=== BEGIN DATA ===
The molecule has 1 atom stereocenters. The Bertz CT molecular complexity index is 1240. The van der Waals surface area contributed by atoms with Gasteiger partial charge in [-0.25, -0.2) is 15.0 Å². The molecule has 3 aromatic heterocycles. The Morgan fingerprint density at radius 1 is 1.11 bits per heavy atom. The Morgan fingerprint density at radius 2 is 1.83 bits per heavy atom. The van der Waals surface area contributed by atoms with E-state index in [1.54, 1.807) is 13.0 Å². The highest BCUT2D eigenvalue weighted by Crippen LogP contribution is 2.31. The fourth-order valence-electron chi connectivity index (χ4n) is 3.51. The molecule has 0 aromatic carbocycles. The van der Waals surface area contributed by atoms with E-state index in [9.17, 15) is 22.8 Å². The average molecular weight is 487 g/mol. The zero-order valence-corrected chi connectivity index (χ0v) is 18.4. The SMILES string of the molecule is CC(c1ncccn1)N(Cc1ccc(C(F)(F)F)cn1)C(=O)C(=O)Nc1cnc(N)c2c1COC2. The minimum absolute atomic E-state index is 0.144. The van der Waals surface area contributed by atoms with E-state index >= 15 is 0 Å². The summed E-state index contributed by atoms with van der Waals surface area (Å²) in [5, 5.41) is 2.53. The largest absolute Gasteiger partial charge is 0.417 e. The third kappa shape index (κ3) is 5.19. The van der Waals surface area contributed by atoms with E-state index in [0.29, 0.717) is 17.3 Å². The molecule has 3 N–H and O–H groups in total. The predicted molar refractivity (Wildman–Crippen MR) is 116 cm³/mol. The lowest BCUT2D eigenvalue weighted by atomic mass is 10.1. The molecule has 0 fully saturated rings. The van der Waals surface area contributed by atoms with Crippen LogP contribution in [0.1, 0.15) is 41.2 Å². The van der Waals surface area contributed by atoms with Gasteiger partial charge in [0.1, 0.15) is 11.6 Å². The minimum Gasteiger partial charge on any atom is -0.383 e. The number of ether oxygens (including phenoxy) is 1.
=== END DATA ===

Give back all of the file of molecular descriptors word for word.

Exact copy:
The molecule has 1 atom stereocenters. The Bertz CT molecular complexity index is 1240. The van der Waals surface area contributed by atoms with Gasteiger partial charge in [-0.25, -0.2) is 15.0 Å². The molecule has 3 aromatic heterocycles. The Morgan fingerprint density at radius 1 is 1.11 bits per heavy atom. The Morgan fingerprint density at radius 2 is 1.83 bits per heavy atom. The van der Waals surface area contributed by atoms with E-state index in [1.54, 1.807) is 13.0 Å². The highest BCUT2D eigenvalue weighted by Crippen LogP contribution is 2.31. The fourth-order valence-electron chi connectivity index (χ4n) is 3.51. The molecule has 0 aromatic carbocycles. The van der Waals surface area contributed by atoms with E-state index in [9.17, 15) is 22.8 Å². The average molecular weight is 487 g/mol. The zero-order valence-corrected chi connectivity index (χ0v) is 18.4. The SMILES string of the molecule is CC(c1ncccn1)N(Cc1ccc(C(F)(F)F)cn1)C(=O)C(=O)Nc1cnc(N)c2c1COC2. The minimum absolute atomic E-state index is 0.144. The van der Waals surface area contributed by atoms with E-state index >= 15 is 0 Å². The summed E-state index contributed by atoms with van der Waals surface area (Å²) in [5, 5.41) is 2.53. The largest absolute Gasteiger partial charge is 0.417 e. The third kappa shape index (κ3) is 5.19. The van der Waals surface area contributed by atoms with E-state index in [0.29, 0.717) is 17.3 Å². The molecule has 3 N–H and O–H groups in total. The predicted molar refractivity (Wildman–Crippen MR) is 116 cm³/mol. The lowest BCUT2D eigenvalue weighted by atomic mass is 10.1. The molecule has 0 fully saturated rings. The van der Waals surface area contributed by atoms with Crippen LogP contribution in [0.1, 0.15) is 41.2 Å². The van der Waals surface area contributed by atoms with Gasteiger partial charge in [0.1, 0.15) is 11.6 Å². The minimum Gasteiger partial charge on any atom is -0.383 e. The number of ether oxygens (including phenoxy) is 1.